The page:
No, this isn’t a recipe. As I think about it, I suppose there’s some apple cider, some flour, probably some sort of lard…
Not a recipe, just some thoughts.
Apple cider donut cake was the most recent treat to grace our kitchen counter.
Susan, on her maternal side, is a first generation American. Her Ukrainian mother and grandparents emigrated to the states when Susan’s mother was a girl. There’s probably a dozen posts I could write about this topic, but this one is simply about food. In Susan’s family, there’s an old-world approach to baking. Everything from scratch.
Growing up, my suburban, multigeneration-American mom made treats as well. These started in store-bought boxes from Pillsbury and Duncan Hines. But usually, our treats came fully made. Ho Hos and Pop-Tarts and ice cream.
As a result of her upbringing, Susan is a talented and ambitious baker. We try something tasty at a restaurant or a party, or when Susan reads a recipe that sounds interesting, she makes it. My kids have picked up this trait as well. Sophie mixes up a batch of homemade cookies or brownies every week or two, and right now, Eli is going through a candy making phase. Last night he debuted a batch of chocolate truffles with caramel centers.
This never-ending selection of sweet treats easily satisfies the nighttime sugar cravings that began when I gave up alcohol. No wonder I exercise so much, right?
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Susan and I work at a community center in small-town Pennsylvania. The town itself is small, but it supports a sprawling suburb. The close-in population is probably around twenty thousand people, so while not tiny, it’s still a close-knit enough community that people know each other—or at least know of each other. Because our community center has 3500 members, people in town generally know who Susan and I are.
Susan’s persona is the massage therapist, the meditation leader. The crunchy-granola new-ager frequently seen on long fitness walks around our close-by national park. Me? I’m the runner, the cyclist, the hiker. The nature guy, the health nut. Together, we’re lumped into a bucket of clean-living, health-freaks.
Last month, it was my turn to make the soup for Souper Friday. This is a once-per-month work pot-luck. One person brings in soup, one brings in bread, and one brings dessert. And then you get a break because there are about eight of us who participate. I stretched the rules and replaced the soup with chili.
Me: Chili counts as soup, right?
Jeanie: Hmm, let’s see, there’s tomato soup, onion soup, chicken noodle soup. Do we call it chili-soup?
She’s the only one who gave me a hard time.
Kara: Mmmm! Jeff, you made vegetarian chili?
Me: No. Sausage chili.
Kara: What? You don’t even eat meat!
Susan and I get this all the time. There’s an automatic assumption that we don’t eat meat. There’s also surprise when we’re “caught” at the donut display in the grocery store. Or buying Golden Grahams. Or in line at McDonalds. People are even surprised to learn I’m a coffee addict.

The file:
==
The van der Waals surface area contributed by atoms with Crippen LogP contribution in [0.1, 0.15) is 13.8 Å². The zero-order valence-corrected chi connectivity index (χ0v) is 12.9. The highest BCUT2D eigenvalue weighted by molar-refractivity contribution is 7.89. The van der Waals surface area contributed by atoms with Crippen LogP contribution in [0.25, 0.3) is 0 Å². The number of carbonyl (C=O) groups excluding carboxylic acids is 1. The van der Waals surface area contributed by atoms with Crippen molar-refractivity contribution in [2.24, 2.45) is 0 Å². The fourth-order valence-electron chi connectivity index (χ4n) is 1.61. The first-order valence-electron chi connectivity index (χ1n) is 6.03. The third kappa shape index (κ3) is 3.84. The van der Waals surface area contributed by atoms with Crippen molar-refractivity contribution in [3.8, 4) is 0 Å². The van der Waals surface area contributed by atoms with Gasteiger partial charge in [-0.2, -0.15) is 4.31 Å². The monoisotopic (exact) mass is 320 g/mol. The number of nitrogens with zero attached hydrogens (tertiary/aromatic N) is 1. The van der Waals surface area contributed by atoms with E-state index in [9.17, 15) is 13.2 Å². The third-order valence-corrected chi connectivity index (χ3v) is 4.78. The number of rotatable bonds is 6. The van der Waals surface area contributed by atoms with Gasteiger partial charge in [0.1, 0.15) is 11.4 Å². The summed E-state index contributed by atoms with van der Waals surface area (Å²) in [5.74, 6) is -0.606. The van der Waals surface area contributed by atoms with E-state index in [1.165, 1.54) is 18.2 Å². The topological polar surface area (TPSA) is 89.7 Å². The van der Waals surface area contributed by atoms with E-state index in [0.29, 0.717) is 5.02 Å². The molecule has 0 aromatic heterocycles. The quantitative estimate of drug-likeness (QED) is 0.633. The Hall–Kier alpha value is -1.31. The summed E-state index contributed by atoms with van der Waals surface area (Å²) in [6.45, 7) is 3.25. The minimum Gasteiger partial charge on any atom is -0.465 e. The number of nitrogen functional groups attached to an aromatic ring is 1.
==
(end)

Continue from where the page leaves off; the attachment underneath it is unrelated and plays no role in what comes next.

About fifteen years ago, I read Fast Food Nation—Eric Schlosser’s book examining the local and global influence of the United States’ fast food industry. There’s plenty of food industry facts in that book to disgust any reasonable person—my brother became a vegetarian after just reading a review of the book. Like my brother, I was shocked by the impact that ‘civilized’ society’s food habits have on the planet. While I wasn’t ready to become a vegetarian, I did wind up giving up beef—primarily based on my concern for the environment and my fear of Mad Cow disease.
But my beef boycott was short-lived. A few years later we moved to rural Pennsylvania. I found that every dinner invitation included beef. Twelve years later, and I’d place a well grilled hamburger near the top of my favorite foods list.
These days, I’m not running much. But last summer, I definitely was. Too much. And at random times I’d find myself without enough calories. This never happened during a run, because I always focus on my diet before a run. No, I’d run out of calories while taking a walk around the block with my family. Or in the grocery store squeezing in a quick shopping trip before lunch. Or waiting to be seated at a restaurant. In runners’ parlance, this is called bonking. When I bonk, I get easily confused. I break into a heavy sweat. I need to sit down.
I’ve found that the best way to combat the bonk is to eat fatty breakfast sausage several times per week. So no, I’m not a vegetarian. I am, however, a teetotaler. I completely abstain from alcohol. But this isn’t a nod to clean living, it’s an acknowledgement of my propensity for unclean living.
This spring, my lackadaisical running schedule is starting to weigh me down. I’m just not getting enough exercise for nightly treats like homemade brownies and apple cider donut cake. In fact I could probably stand a few more meatless meals each week. And a lot more fresh, raw vegetables. Maybe it’s time for me to change my diet to match the one I’ve already been assigned by everyone else.